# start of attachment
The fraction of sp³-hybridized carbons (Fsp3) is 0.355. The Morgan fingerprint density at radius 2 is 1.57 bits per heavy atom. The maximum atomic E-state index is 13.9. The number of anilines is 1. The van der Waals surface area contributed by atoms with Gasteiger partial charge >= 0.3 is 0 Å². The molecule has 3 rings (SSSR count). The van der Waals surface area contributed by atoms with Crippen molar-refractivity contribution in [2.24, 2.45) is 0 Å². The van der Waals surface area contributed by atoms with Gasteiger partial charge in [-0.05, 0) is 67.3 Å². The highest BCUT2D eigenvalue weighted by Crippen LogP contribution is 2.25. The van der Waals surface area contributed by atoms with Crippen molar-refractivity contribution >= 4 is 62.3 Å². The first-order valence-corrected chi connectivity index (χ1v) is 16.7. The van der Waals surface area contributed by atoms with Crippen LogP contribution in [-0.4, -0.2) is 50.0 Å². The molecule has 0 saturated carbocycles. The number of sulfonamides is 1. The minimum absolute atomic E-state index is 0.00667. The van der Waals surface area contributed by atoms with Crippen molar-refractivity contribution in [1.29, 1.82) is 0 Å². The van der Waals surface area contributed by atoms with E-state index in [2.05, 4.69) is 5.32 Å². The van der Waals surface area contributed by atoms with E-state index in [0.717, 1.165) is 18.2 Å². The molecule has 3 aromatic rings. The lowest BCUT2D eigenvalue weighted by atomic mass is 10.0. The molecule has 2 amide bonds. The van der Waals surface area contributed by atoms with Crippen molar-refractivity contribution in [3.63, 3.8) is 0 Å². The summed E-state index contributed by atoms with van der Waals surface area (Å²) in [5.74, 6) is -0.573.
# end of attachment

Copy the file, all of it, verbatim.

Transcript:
The fraction of sp³-hybridized carbons (Fsp3) is 0.355. The Morgan fingerprint density at radius 2 is 1.57 bits per heavy atom. The maximum atomic E-state index is 13.9. The number of anilines is 1. The van der Waals surface area contributed by atoms with Gasteiger partial charge >= 0.3 is 0 Å². The molecule has 3 rings (SSSR count). The van der Waals surface area contributed by atoms with Crippen molar-refractivity contribution in [2.24, 2.45) is 0 Å². The van der Waals surface area contributed by atoms with Gasteiger partial charge in [-0.05, 0) is 67.3 Å². The highest BCUT2D eigenvalue weighted by Crippen LogP contribution is 2.25. The van der Waals surface area contributed by atoms with Crippen molar-refractivity contribution >= 4 is 62.3 Å². The first-order valence-corrected chi connectivity index (χ1v) is 16.7. The van der Waals surface area contributed by atoms with Crippen LogP contribution in [-0.4, -0.2) is 50.0 Å². The molecule has 0 saturated carbocycles. The number of sulfonamides is 1. The minimum absolute atomic E-state index is 0.00667. The van der Waals surface area contributed by atoms with Crippen molar-refractivity contribution in [1.29, 1.82) is 0 Å². The van der Waals surface area contributed by atoms with E-state index in [2.05, 4.69) is 5.32 Å². The van der Waals surface area contributed by atoms with E-state index in [0.717, 1.165) is 18.2 Å². The molecule has 3 aromatic rings. The lowest BCUT2D eigenvalue weighted by atomic mass is 10.0. The molecule has 2 amide bonds. The van der Waals surface area contributed by atoms with Crippen molar-refractivity contribution in [3.63, 3.8) is 0 Å². The summed E-state index contributed by atoms with van der Waals surface area (Å²) in [5.74, 6) is -0.573.